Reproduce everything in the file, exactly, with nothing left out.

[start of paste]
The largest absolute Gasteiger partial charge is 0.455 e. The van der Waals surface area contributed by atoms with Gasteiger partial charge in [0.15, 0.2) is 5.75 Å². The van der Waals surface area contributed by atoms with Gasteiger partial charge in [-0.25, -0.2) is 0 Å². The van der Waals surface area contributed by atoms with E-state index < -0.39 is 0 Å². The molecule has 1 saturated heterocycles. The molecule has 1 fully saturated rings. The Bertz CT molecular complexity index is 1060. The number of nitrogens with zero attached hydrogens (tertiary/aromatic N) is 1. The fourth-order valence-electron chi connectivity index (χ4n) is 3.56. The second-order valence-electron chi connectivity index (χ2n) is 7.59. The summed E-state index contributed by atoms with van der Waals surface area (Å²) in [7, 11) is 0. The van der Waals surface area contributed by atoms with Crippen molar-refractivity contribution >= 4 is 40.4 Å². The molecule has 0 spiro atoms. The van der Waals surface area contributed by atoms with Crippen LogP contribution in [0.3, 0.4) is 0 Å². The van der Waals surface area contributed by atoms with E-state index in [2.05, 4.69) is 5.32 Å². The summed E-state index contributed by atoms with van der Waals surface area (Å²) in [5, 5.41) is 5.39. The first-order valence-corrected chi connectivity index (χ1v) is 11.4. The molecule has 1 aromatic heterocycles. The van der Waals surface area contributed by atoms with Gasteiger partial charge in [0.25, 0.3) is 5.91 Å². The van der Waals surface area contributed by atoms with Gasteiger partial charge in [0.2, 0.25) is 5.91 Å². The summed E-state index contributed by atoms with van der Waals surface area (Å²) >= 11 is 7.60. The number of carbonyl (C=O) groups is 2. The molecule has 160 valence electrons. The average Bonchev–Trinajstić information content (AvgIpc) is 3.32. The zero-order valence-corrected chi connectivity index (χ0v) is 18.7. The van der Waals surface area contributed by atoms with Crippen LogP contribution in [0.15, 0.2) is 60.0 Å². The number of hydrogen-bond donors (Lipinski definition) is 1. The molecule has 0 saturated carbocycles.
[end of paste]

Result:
The largest absolute Gasteiger partial charge is 0.455 e. The van der Waals surface area contributed by atoms with Gasteiger partial charge in [0.15, 0.2) is 5.75 Å². The van der Waals surface area contributed by atoms with Gasteiger partial charge in [-0.25, -0.2) is 0 Å². The van der Waals surface area contributed by atoms with E-state index < -0.39 is 0 Å². The molecule has 1 saturated heterocycles. The molecule has 1 fully saturated rings. The Bertz CT molecular complexity index is 1060. The number of nitrogens with zero attached hydrogens (tertiary/aromatic N) is 1. The fourth-order valence-electron chi connectivity index (χ4n) is 3.56. The second-order valence-electron chi connectivity index (χ2n) is 7.59. The summed E-state index contributed by atoms with van der Waals surface area (Å²) in [7, 11) is 0. The van der Waals surface area contributed by atoms with Crippen molar-refractivity contribution >= 4 is 40.4 Å². The molecule has 0 spiro atoms. The van der Waals surface area contributed by atoms with Crippen LogP contribution in [0.3, 0.4) is 0 Å². The van der Waals surface area contributed by atoms with E-state index in [2.05, 4.69) is 5.32 Å². The summed E-state index contributed by atoms with van der Waals surface area (Å²) in [5, 5.41) is 5.39. The first-order valence-corrected chi connectivity index (χ1v) is 11.4. The molecule has 1 aromatic heterocycles. The van der Waals surface area contributed by atoms with Gasteiger partial charge in [0.25, 0.3) is 5.91 Å². The van der Waals surface area contributed by atoms with Gasteiger partial charge in [0.2, 0.25) is 5.91 Å². The summed E-state index contributed by atoms with van der Waals surface area (Å²) >= 11 is 7.60. The number of carbonyl (C=O) groups is 2. The molecule has 160 valence electrons. The average Bonchev–Trinajstić information content (AvgIpc) is 3.32. The zero-order valence-corrected chi connectivity index (χ0v) is 18.7. The van der Waals surface area contributed by atoms with Crippen LogP contribution in [0.15, 0.2) is 60.0 Å². The number of hydrogen-bond donors (Lipinski definition) is 1. The molecule has 0 saturated carbocycles.